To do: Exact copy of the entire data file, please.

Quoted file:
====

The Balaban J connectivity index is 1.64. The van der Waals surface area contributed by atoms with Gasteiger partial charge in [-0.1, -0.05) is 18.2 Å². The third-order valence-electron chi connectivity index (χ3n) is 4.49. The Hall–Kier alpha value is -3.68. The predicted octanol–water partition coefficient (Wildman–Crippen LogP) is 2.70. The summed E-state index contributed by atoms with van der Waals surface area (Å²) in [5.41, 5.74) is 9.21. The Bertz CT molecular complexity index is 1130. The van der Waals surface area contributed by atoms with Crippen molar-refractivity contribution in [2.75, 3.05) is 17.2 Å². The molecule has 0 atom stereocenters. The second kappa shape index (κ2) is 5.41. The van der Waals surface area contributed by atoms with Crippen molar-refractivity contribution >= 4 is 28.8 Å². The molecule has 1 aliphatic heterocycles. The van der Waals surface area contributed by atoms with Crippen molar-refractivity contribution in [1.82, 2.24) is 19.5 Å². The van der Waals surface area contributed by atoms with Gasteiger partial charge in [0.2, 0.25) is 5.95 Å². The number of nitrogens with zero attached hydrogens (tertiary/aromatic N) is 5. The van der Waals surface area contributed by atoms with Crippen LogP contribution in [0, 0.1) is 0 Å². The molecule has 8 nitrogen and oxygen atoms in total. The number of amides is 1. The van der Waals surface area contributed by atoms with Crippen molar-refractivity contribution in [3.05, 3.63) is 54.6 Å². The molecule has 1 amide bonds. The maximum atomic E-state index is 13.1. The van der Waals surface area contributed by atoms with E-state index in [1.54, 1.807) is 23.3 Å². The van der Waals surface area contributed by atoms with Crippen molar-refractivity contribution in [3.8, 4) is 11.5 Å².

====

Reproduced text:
The Balaban J connectivity index is 1.64. The van der Waals surface area contributed by atoms with Gasteiger partial charge in [-0.1, -0.05) is 18.2 Å². The third-order valence-electron chi connectivity index (χ3n) is 4.49. The Hall–Kier alpha value is -3.68. The predicted octanol–water partition coefficient (Wildman–Crippen LogP) is 2.70. The summed E-state index contributed by atoms with van der Waals surface area (Å²) in [5.41, 5.74) is 9.21. The Bertz CT molecular complexity index is 1130. The van der Waals surface area contributed by atoms with Crippen molar-refractivity contribution in [2.75, 3.05) is 17.2 Å². The molecule has 0 atom stereocenters. The second kappa shape index (κ2) is 5.41. The van der Waals surface area contributed by atoms with Crippen molar-refractivity contribution >= 4 is 28.8 Å². The molecule has 1 aliphatic heterocycles. The van der Waals surface area contributed by atoms with Crippen molar-refractivity contribution in [1.82, 2.24) is 19.5 Å². The van der Waals surface area contributed by atoms with Gasteiger partial charge in [0.2, 0.25) is 5.95 Å². The number of nitrogens with zero attached hydrogens (tertiary/aromatic N) is 5. The van der Waals surface area contributed by atoms with Crippen LogP contribution in [0, 0.1) is 0 Å². The molecule has 8 nitrogen and oxygen atoms in total. The number of amides is 1. The van der Waals surface area contributed by atoms with Crippen molar-refractivity contribution in [3.05, 3.63) is 54.6 Å². The molecule has 1 amide bonds. The maximum atomic E-state index is 13.1. The van der Waals surface area contributed by atoms with E-state index in [1.54, 1.807) is 23.3 Å². The van der Waals surface area contributed by atoms with Crippen molar-refractivity contribution in [3.8, 4) is 11.5 Å².